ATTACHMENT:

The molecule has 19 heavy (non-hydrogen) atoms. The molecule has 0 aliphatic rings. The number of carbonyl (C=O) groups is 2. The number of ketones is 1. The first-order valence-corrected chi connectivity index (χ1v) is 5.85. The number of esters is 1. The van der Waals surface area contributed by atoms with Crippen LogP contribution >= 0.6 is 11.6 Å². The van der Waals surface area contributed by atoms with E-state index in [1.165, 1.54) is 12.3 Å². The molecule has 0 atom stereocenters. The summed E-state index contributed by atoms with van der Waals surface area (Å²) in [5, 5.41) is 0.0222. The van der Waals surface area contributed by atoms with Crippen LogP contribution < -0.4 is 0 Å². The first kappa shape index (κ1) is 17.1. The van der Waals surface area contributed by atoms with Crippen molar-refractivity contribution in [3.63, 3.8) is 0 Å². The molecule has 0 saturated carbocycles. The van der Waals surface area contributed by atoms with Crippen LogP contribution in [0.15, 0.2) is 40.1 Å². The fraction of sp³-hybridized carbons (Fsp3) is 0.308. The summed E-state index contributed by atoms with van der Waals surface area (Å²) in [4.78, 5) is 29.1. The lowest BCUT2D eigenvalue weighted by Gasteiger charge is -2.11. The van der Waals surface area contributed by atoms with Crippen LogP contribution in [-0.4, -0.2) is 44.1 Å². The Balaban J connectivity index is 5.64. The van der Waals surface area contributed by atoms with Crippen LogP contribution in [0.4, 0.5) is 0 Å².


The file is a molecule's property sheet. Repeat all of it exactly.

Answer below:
The molecule has 19 heavy (non-hydrogen) atoms. The molecule has 0 aliphatic rings. The number of carbonyl (C=O) groups is 2. The number of ketones is 1. The first-order valence-corrected chi connectivity index (χ1v) is 5.85. The number of esters is 1. The van der Waals surface area contributed by atoms with Crippen LogP contribution >= 0.6 is 11.6 Å². The van der Waals surface area contributed by atoms with E-state index in [1.165, 1.54) is 12.3 Å². The molecule has 0 atom stereocenters. The summed E-state index contributed by atoms with van der Waals surface area (Å²) in [5, 5.41) is 0.0222. The van der Waals surface area contributed by atoms with Crippen LogP contribution < -0.4 is 0 Å². The first kappa shape index (κ1) is 17.1. The van der Waals surface area contributed by atoms with Crippen molar-refractivity contribution in [3.63, 3.8) is 0 Å². The molecule has 0 saturated carbocycles. The van der Waals surface area contributed by atoms with Crippen LogP contribution in [0.15, 0.2) is 40.1 Å². The fraction of sp³-hybridized carbons (Fsp3) is 0.308. The summed E-state index contributed by atoms with van der Waals surface area (Å²) in [4.78, 5) is 29.1. The lowest BCUT2D eigenvalue weighted by Gasteiger charge is -2.11. The van der Waals surface area contributed by atoms with Crippen LogP contribution in [-0.4, -0.2) is 44.1 Å². The Balaban J connectivity index is 5.64. The van der Waals surface area contributed by atoms with Crippen LogP contribution in [0.4, 0.5) is 0 Å².